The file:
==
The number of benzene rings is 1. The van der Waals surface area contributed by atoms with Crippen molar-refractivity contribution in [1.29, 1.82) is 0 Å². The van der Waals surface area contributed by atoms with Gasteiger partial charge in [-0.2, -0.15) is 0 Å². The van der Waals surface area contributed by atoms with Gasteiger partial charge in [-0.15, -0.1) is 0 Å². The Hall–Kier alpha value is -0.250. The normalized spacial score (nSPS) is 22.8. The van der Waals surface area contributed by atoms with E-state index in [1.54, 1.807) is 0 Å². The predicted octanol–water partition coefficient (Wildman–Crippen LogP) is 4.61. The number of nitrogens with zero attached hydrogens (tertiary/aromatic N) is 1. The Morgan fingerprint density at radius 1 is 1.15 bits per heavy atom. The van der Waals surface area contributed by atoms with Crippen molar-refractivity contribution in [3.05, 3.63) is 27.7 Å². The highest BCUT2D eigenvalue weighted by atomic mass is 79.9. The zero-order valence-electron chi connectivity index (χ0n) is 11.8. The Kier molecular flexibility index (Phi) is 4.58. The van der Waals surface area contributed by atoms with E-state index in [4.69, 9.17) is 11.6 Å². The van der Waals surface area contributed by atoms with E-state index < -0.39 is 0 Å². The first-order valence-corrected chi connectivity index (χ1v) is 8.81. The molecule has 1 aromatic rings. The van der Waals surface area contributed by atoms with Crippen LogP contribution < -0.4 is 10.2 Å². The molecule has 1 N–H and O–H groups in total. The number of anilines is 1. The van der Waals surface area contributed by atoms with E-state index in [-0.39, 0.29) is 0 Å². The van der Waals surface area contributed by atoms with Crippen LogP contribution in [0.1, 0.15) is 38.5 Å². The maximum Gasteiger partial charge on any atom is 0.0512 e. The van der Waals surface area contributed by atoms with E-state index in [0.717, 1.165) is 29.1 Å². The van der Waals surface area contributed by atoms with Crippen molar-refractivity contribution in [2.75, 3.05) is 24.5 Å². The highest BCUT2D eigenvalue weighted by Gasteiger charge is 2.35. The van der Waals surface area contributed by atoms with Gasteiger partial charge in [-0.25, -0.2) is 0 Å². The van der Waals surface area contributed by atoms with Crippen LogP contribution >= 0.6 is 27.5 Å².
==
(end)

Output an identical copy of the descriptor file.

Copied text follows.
The number of benzene rings is 1. The van der Waals surface area contributed by atoms with Crippen molar-refractivity contribution in [1.29, 1.82) is 0 Å². The van der Waals surface area contributed by atoms with Gasteiger partial charge in [-0.2, -0.15) is 0 Å². The van der Waals surface area contributed by atoms with Gasteiger partial charge in [-0.15, -0.1) is 0 Å². The Hall–Kier alpha value is -0.250. The normalized spacial score (nSPS) is 22.8. The van der Waals surface area contributed by atoms with E-state index in [1.54, 1.807) is 0 Å². The predicted octanol–water partition coefficient (Wildman–Crippen LogP) is 4.61. The number of nitrogens with zero attached hydrogens (tertiary/aromatic N) is 1. The Morgan fingerprint density at radius 1 is 1.15 bits per heavy atom. The van der Waals surface area contributed by atoms with Crippen molar-refractivity contribution in [3.05, 3.63) is 27.7 Å². The highest BCUT2D eigenvalue weighted by atomic mass is 79.9. The zero-order valence-electron chi connectivity index (χ0n) is 11.8. The Kier molecular flexibility index (Phi) is 4.58. The van der Waals surface area contributed by atoms with E-state index in [4.69, 9.17) is 11.6 Å². The van der Waals surface area contributed by atoms with E-state index < -0.39 is 0 Å². The first-order valence-corrected chi connectivity index (χ1v) is 8.81. The molecule has 1 aromatic rings. The van der Waals surface area contributed by atoms with Crippen LogP contribution < -0.4 is 10.2 Å². The molecule has 1 N–H and O–H groups in total. The number of anilines is 1. The van der Waals surface area contributed by atoms with E-state index in [-0.39, 0.29) is 0 Å². The van der Waals surface area contributed by atoms with Crippen LogP contribution in [0.1, 0.15) is 38.5 Å². The maximum Gasteiger partial charge on any atom is 0.0512 e. The van der Waals surface area contributed by atoms with E-state index in [0.717, 1.165) is 29.1 Å². The van der Waals surface area contributed by atoms with Crippen molar-refractivity contribution in [2.75, 3.05) is 24.5 Å². The highest BCUT2D eigenvalue weighted by Gasteiger charge is 2.35. The van der Waals surface area contributed by atoms with Gasteiger partial charge in [-0.25, -0.2) is 0 Å². The van der Waals surface area contributed by atoms with Crippen LogP contribution >= 0.6 is 27.5 Å².